It seems that paper represents the mix of two independent projects. However, the authors conclusions (and title of the paper) are mainly focused on results from only one project, namely, that (based on Y145F mutation) there are two, non-overlapping Th17 populations, one thymic-derived, called natural Th17 and another peripherally-converted.

David Usharauli

Sunday, October 2, 2011

IL-6: one more time, please ?!

Chronic infections represent a special challenge to the adaptive immune system. It would not be an exaggeration to say that essentially what we know about how an adaptive immune system normally functions is entirely based on research or clinical observation related to the acute infections. Chronic infection develops in situations when adaptive immune system is not capable of complete or near complete elimination of invader-pathogen. In this scenario, invader-pathogen persists long-term, slowly spreading, infecting healthy cells. At this point adaptive immune system faces a difficult choice: if it kills all infected cells then the tissue and body will not survive because this will cause too much damage (so called immune pathology). Only alternative solution for adaptive immune system (to T and B cells) is to switch to the “damage-control” mode, where the focus will be containment, not elimination. This will require new pathway of effector differentiation that causes minimal damage to the infected tissues.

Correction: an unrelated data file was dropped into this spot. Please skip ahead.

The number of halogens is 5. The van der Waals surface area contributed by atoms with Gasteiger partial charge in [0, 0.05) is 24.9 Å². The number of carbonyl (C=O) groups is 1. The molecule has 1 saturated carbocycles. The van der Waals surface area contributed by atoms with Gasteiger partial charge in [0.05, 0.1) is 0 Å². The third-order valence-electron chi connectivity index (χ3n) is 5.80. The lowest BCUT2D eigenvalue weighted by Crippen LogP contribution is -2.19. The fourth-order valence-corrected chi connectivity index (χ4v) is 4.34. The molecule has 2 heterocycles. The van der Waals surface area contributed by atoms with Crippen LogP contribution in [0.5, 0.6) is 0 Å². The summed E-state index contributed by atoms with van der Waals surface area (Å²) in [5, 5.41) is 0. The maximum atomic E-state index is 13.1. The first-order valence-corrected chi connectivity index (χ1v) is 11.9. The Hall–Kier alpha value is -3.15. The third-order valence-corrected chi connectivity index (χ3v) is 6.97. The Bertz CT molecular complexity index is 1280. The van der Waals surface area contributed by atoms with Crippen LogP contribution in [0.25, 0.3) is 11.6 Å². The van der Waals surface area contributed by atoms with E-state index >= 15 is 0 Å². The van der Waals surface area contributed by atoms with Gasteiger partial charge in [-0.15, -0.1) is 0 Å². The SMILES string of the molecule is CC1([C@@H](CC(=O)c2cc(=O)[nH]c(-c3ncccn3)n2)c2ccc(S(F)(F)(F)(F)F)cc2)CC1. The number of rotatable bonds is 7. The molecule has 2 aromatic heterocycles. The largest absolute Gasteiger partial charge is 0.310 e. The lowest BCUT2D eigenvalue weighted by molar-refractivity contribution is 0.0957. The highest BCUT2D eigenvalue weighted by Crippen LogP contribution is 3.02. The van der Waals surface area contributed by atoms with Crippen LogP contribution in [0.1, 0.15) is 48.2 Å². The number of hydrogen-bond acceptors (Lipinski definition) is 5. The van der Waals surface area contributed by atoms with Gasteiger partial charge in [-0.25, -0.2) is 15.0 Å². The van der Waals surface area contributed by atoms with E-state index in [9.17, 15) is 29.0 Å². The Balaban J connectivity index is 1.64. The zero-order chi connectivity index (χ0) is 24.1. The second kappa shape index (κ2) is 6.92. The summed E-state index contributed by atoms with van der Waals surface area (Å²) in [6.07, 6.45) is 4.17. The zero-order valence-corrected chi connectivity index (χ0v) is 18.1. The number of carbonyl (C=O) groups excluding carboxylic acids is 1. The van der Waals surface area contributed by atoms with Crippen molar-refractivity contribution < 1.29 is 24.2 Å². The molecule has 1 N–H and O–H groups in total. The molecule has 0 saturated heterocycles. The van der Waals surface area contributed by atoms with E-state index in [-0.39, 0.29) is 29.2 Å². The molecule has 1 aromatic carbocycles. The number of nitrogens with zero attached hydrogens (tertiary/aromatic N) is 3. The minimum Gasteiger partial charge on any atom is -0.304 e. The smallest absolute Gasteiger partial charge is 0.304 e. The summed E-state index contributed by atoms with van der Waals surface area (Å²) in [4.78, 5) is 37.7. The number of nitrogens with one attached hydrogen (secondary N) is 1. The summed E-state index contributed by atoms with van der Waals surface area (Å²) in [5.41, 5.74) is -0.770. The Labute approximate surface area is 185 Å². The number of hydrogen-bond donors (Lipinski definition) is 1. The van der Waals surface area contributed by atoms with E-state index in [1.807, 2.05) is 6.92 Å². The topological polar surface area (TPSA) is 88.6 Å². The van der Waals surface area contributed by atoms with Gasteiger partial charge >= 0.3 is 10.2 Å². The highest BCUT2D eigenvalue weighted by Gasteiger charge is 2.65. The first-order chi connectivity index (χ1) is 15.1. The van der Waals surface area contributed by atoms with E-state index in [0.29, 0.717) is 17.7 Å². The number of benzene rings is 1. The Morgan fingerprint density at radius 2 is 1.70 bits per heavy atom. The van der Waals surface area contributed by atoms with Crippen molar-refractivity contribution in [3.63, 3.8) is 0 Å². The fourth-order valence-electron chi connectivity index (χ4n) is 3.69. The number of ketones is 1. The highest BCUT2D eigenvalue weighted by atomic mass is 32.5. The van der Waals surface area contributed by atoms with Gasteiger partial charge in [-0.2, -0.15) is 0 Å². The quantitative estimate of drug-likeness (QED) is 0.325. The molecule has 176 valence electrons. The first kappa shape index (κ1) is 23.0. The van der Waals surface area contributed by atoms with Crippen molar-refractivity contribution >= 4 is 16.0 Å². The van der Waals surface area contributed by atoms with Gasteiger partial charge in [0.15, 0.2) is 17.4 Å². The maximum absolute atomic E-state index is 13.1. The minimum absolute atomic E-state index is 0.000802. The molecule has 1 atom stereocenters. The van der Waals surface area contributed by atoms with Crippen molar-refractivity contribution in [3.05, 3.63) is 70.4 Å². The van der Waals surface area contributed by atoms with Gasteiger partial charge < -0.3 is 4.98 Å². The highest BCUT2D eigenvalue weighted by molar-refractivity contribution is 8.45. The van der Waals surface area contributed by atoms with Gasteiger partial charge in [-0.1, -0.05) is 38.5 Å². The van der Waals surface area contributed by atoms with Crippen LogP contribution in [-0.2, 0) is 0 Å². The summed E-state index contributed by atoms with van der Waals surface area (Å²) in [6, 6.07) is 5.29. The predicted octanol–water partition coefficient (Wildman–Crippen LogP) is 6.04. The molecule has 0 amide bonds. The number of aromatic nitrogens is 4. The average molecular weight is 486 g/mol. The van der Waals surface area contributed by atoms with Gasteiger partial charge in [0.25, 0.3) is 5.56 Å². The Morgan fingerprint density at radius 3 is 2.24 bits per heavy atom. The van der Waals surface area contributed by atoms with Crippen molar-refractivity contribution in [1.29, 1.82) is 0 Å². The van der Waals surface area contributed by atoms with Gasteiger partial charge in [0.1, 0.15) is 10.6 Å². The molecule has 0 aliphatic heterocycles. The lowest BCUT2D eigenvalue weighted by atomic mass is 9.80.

If you are interested to know what kind of modifications are happening to adaptive immune system during chronic infections, I recommend to read the following article recently published in Science (1). In this paper by James Harker et al, the focus is on the mouse model of chronic viral infection, specifically LCMV clone 13. The first (and in my opinion only) interesting observation they made was how IL-6 expression changes during clone 13 infection. Unlike acute infection, clone 13 produces two peaks of IL-6: early (at day 1-3) and late (at day 25). This late peak of IL-6 is primarily derived from irradiation-resistant follicular dendritic cells (FDCs). The authors do not go beyond this simple observation to explain how this is happening. Furthermore, for some reason, they are totally neglecting to discuss another cytokine, G-CSF that similar to IL-6 also had biphasic expression and may play independent role in protection during chronic infection. The rest of the article is mainly supporting data (more or less already known), for example, showing how IL-6 influences T follicular helper cell development, that in turn affects virus-specific antibody production level and its affinity (while earlier studies mainly ignored the role of B cells or antibodies played during LCMV infection, the more recent research clearly shows that at least for clone 13 infection antibody-dependent protection is essential (2).